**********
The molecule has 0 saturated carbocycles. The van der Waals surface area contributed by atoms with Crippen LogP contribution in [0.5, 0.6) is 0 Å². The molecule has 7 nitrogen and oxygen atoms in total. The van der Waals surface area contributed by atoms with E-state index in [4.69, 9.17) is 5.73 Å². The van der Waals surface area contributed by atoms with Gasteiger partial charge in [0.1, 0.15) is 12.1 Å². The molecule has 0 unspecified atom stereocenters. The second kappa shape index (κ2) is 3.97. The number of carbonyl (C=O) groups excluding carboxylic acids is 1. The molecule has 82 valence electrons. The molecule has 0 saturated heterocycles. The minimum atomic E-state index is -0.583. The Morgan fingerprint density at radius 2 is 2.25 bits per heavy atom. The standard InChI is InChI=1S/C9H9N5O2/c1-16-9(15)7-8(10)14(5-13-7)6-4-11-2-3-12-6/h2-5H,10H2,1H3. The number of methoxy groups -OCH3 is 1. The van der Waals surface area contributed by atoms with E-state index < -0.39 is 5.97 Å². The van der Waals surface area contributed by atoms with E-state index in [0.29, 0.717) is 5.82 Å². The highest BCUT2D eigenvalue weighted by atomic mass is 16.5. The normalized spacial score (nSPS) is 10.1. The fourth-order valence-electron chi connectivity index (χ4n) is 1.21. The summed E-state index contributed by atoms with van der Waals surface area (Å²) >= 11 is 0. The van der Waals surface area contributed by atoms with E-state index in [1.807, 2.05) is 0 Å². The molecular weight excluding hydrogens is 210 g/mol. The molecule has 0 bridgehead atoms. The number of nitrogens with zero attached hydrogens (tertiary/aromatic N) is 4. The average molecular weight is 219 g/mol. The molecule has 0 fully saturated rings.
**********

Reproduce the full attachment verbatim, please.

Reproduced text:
The molecule has 0 saturated carbocycles. The van der Waals surface area contributed by atoms with Crippen LogP contribution in [0.5, 0.6) is 0 Å². The molecule has 7 nitrogen and oxygen atoms in total. The van der Waals surface area contributed by atoms with E-state index in [4.69, 9.17) is 5.73 Å². The van der Waals surface area contributed by atoms with Gasteiger partial charge in [0.1, 0.15) is 12.1 Å². The molecule has 0 unspecified atom stereocenters. The second kappa shape index (κ2) is 3.97. The number of carbonyl (C=O) groups excluding carboxylic acids is 1. The molecule has 82 valence electrons. The molecule has 0 saturated heterocycles. The minimum atomic E-state index is -0.583. The Morgan fingerprint density at radius 2 is 2.25 bits per heavy atom. The standard InChI is InChI=1S/C9H9N5O2/c1-16-9(15)7-8(10)14(5-13-7)6-4-11-2-3-12-6/h2-5H,10H2,1H3. The number of methoxy groups -OCH3 is 1. The van der Waals surface area contributed by atoms with E-state index < -0.39 is 5.97 Å². The van der Waals surface area contributed by atoms with E-state index in [0.29, 0.717) is 5.82 Å². The highest BCUT2D eigenvalue weighted by atomic mass is 16.5. The normalized spacial score (nSPS) is 10.1. The fourth-order valence-electron chi connectivity index (χ4n) is 1.21. The summed E-state index contributed by atoms with van der Waals surface area (Å²) >= 11 is 0. The van der Waals surface area contributed by atoms with E-state index in [1.807, 2.05) is 0 Å². The molecular weight excluding hydrogens is 210 g/mol. The molecule has 0 bridgehead atoms. The number of nitrogens with zero attached hydrogens (tertiary/aromatic N) is 4. The average molecular weight is 219 g/mol. The molecule has 0 fully saturated rings.